Felinexpress Home
Cat Breeds
Cat Health
Cat Tips
Cat Care
Kitten Care
Senior Cats
Strays & Ferals
Cat Behavior
Cat Pregnancy
Cat Names
Cat Products Review
Cat Tails
Lost Cat Tips
Featured Cat Book
Memorial Cat Pages

Aries (3/21-4/20)
Taurus (4/21-5/21)
Gemini (5/22-6/21)
Cancer (6/22-7/22)
Leo (7/23-8/21)
Virgo (8/22-9/23)
Libra (9/24-10/23)
Scorpio (10/24-11/22)
Sagittarius (11/23-12/22)
Capricorn (12/23-1/20)
Aquarius (1/21-2/19)
Pisces (2/20-3/20)

We are the proud winners of the 2006 - 2009 winner of the Muse Medallion for Online Magazine by The Cat Writers’ Association in their annual Communications Contest! (Photo courtesy of Weems Hutto).

On November 17, 2007 Felinexpress.com was honored to receive The President's Award by the Cat Writers' Association. We are very proud to have earned this distinction and will continue to provide quality information for all cat lovers.

Felinexpress.com home > Strays and Ferals > Stray Cat

What to do with a stray or feral cat?

What do you do with the cat you see lurking around the bushes in your backyard? You don't recognize it as any cat owned by your neighbors, what if it is a stray cat or a feral cat?

First, you need to successfully trap the stray cat humanely. There are several traps on the market today where you can accomplish this, but a call to a local feed store, pet store, or animal shelter may help you find a trap you can rent. Ask for a Hav-A-Hart trap or a Trap Man Humane Cat Trap. Many places will allow you rent the trap for a deposit.

How do you use a trap?

Before you set the trap outside with bait in it, wash it down with hot water and a mild liquid detergent. Once it has been air dried, take some plain clay cat litter and pad the inside of the cage, away from the trigger so when the stray cat goes into the cage, he doesn’t feel the wire under his pads. Spray the litter with Feliway Spray. Do NOT use clumping litter,  plain clay litter works well. If you have your own cat, use your cat’s soiled litter for a “topping.” I have yet to meet a cat that will not enter a trap where another cat’s scent lurks so he can cover it with his own.

A typical humane cat trap is set up with a door, a trigger and a catch. There are several different types of humane traps on the market. If you buy a new trap, just follow the directions. If you borrow a trap ask how to properly use it.

Set the trap by opening the door and placing the bait in the back of the cage.  Use smelly bait to draw the cat in, mackerel, herring, or sardines are good bait food. 

If you are trapping an adult cat, you can sprinkle a tiny bit of catnip into the bait as well.

Use a large jar lid to hold the food, not a bowl or a saucer. You want the bait to be visible so the cat can go directly to the back of the cage and spring the door.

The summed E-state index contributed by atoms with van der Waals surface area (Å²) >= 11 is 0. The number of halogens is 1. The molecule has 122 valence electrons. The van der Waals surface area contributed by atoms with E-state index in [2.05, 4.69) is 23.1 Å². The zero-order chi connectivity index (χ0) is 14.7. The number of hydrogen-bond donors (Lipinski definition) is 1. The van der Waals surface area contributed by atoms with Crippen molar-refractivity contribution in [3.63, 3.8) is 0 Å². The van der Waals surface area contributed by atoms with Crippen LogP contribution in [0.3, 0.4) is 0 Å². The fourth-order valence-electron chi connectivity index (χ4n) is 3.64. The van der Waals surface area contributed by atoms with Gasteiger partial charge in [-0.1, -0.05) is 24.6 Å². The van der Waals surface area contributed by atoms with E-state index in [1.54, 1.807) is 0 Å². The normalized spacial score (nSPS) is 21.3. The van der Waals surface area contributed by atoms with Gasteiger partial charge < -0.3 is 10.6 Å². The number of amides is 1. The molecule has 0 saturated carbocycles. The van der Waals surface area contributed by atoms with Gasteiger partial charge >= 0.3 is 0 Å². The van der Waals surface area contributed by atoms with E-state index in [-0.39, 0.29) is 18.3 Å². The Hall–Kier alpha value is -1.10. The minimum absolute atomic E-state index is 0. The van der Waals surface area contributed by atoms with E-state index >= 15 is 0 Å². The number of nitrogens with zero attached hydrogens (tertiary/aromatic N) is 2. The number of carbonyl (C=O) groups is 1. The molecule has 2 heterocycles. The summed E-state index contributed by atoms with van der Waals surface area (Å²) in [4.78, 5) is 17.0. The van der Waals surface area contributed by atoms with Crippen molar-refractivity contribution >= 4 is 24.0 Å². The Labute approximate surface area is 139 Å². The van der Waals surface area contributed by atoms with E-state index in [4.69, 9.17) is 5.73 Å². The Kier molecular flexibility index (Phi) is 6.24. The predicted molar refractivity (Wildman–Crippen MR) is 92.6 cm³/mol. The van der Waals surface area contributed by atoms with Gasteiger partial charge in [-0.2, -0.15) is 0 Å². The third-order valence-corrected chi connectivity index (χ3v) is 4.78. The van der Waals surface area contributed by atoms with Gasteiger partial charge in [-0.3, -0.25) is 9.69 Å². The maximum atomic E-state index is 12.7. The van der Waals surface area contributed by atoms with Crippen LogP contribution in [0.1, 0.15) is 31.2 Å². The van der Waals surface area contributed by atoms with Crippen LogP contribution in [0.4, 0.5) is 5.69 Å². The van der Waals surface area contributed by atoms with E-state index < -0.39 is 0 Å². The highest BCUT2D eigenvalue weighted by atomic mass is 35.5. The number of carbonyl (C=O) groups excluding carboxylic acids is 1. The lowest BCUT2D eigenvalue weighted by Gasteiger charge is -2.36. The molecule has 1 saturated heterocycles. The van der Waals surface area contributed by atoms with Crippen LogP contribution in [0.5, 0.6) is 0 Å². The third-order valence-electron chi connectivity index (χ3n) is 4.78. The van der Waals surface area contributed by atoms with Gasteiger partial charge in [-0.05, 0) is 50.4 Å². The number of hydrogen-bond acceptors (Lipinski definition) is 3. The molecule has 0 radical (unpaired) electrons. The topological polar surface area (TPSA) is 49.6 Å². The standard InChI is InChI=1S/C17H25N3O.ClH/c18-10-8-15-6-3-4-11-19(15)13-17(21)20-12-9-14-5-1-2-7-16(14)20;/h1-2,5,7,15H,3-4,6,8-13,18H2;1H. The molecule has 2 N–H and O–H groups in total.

Put the trap in a location that is out of the way, sheltered from the elements, but still visible to you from a distance.

You do not want to leave this trap unattended for long periods of time. If possible keep it under close scrutiny. People will often times terrorize a cat that is trapped, or even steal the trap itself with the cat in it.

Once the cat has gone into the trap, take a heavy dark blanket and cover the cage completely. If you are working under hot or warm climate conditions, place the trap someplace where it is cool. If you are working with cold or rainy conditions, put the cat someplace warm and safe while you wait for the vet appointment.

When a cat becomes trapped, several disturbing things can happen. A feral cat will hurl himself against the wire seeking escape. He may even become bloody in his attempt to free himself. You will have a cat that is aggressive, scared. He could be growling, biting, and clawing. He is just trying to protect himself. Handle the cage with heavy gloves, and wear long sleeves. Do NOT remove him from the trap.

Get him to the vet as quickly as possible. Keep the trap covered at all times until you get him into the examining room. Then the vet will take it from there. Be sure and ask your vet to scan for a microchip. If the cat is owned, you should make every effort to contact the owner. After all, if this was your lost cat, wouldn’t you want to know where he is?

Mary Anne Miller is a freelance writer, website content provider and member of The Cat Writers’ Association. Her expertise lies in feral cat socialization, bottle babies and animal abuse issues.

  1. Korat
  2. Balinese
  3. Javanese
  4. Japanese Bobtail
  5. Somali
  6. Abyssinian
  7. Turkish Van
  8. Siamese
  9. Egyptian Mau
  10. Oriental Shorthair
  11. Tonkinese
  12. Bengal
  13. Norwegian Forest Cat
  14. Cornish Rex
  15. Siberian

More cat breeds

Persian Cats

Persian cats prefer staying relatively quiet. They are docile, loving cats.


Ragdoll cats prefer to stay low to the ground, rather than in high places


Ragamuffins are calm and can handle most types of child’s play